Early sexual activity has been associated with the use of alcohol and other drugs.4 Teenagers who use alcohol are 7 times likelier—and those who use other drugs 5 times likelier—to be sexually active than their nonusing peers, according to a study from the National Center for Addiction and Substance Abuse at Columbia University.5 Whatever the reason for entering into a sexual relationship, sexually active young women often have male partners who are older.6 As the age difference between sexual partners increases, so does the likelihood that intercourse is unprotected.7

Young women are often unable to protect themselves from HIV because of a fundamental lack of knowledge about how to reduce the risk of infection. Some inaccurately believe that they are protected by “serial monogamy”—the practice of being sexually exclusive with a partner for the duration of the relationship, and then, when that relationship ends, being sexually exclusive with the next partner. Even in areas of high seroprevalence, many young women—and young men—tend to believe that they are not at risk for HIV infection. A 1999 Kaiser Family Foundation survey found that youth “seemed not to connect the dots between infection rates in their communities and their own risks.” Moreover, for most teens surveyed, “their sense of risk is further diminished because they do not personally know anyone their age who is HIV positive.”8

Even when they know how HIV is transmitted, some adolescent girls and young women are not able to take action to reduce their risk of infection. A 1997 study of 904 sexually active young women ages 14 to 26 who used Texas family planning clinics revealed that “almost 20 percent perceived that they never have the right to refuse to have sexual intercourse, to ask their partner if he has been examined for an STI, or to say when their partner is being too rough.”9 In the survey, African American and Hispanic females in general, and young girls in particular, were most likely to believe that they did not have sexual rights.10 The desire for safety and intimacy plays a role in these beliefs, as illustrated by another study in which researchers interviewed more than 500 African American female adolescents. The study found that not using a condom with a steady partner was often considered a sign of intimacy—a view reinforced by the paucity of visual or musical representations of abstinence or safer sex in entertainment media that target youth.11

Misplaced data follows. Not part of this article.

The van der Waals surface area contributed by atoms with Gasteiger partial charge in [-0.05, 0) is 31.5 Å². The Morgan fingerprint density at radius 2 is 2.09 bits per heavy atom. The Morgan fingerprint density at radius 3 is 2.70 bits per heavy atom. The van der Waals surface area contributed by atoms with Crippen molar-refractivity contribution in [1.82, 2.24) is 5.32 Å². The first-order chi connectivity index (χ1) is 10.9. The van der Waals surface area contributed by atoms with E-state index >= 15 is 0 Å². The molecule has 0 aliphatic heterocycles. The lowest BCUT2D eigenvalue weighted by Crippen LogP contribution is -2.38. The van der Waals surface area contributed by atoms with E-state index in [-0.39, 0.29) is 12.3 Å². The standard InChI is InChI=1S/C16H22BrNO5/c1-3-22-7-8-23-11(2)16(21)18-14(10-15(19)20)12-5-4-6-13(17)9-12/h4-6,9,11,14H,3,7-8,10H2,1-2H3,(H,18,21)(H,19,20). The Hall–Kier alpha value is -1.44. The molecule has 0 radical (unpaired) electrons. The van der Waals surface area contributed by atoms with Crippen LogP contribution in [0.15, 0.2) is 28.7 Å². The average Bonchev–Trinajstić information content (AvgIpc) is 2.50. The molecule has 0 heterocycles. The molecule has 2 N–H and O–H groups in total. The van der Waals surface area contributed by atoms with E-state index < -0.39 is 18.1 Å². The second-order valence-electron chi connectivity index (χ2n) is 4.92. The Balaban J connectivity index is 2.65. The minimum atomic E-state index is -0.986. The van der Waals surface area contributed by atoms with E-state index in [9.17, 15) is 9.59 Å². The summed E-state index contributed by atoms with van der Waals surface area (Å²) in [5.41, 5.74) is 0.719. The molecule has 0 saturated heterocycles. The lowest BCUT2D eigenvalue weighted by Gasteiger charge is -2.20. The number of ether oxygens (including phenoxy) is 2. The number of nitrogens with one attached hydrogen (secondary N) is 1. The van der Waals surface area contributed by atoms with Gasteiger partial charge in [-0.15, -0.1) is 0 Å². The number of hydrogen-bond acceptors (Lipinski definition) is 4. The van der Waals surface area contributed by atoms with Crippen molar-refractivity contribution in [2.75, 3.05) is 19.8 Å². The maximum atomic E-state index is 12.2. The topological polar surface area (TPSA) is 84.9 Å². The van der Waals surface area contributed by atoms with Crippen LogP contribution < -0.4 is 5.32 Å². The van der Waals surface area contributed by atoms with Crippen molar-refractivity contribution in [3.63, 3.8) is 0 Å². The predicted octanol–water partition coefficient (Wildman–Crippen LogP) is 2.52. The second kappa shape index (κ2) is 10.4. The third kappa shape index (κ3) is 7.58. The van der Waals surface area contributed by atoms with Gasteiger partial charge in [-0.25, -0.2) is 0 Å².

Among females living with AIDS, about 20 percent of girls ages 13 to 19, and 29 percent of women ages 20 to 24, became HIV infected through injection drug use (IDU).12 Little is known about this population. According to providers interviewed for this article and studies of people living with HIV disease, few HIV-positive adolescents in care contracted the disease through IDU—reflecting the extreme alienation from health care and other services often experienced by substance abusers. Populations in care are much easier to study than those who are not—a fact that may explain why the literature on HIV/AIDS in adolescents and young adults focuses almost exclusively on youth for whom transmission occurred through sexual contact. Despite the shortage of data, it is clear that new strategies are needed for reaching youth who became HIV infected through IDU.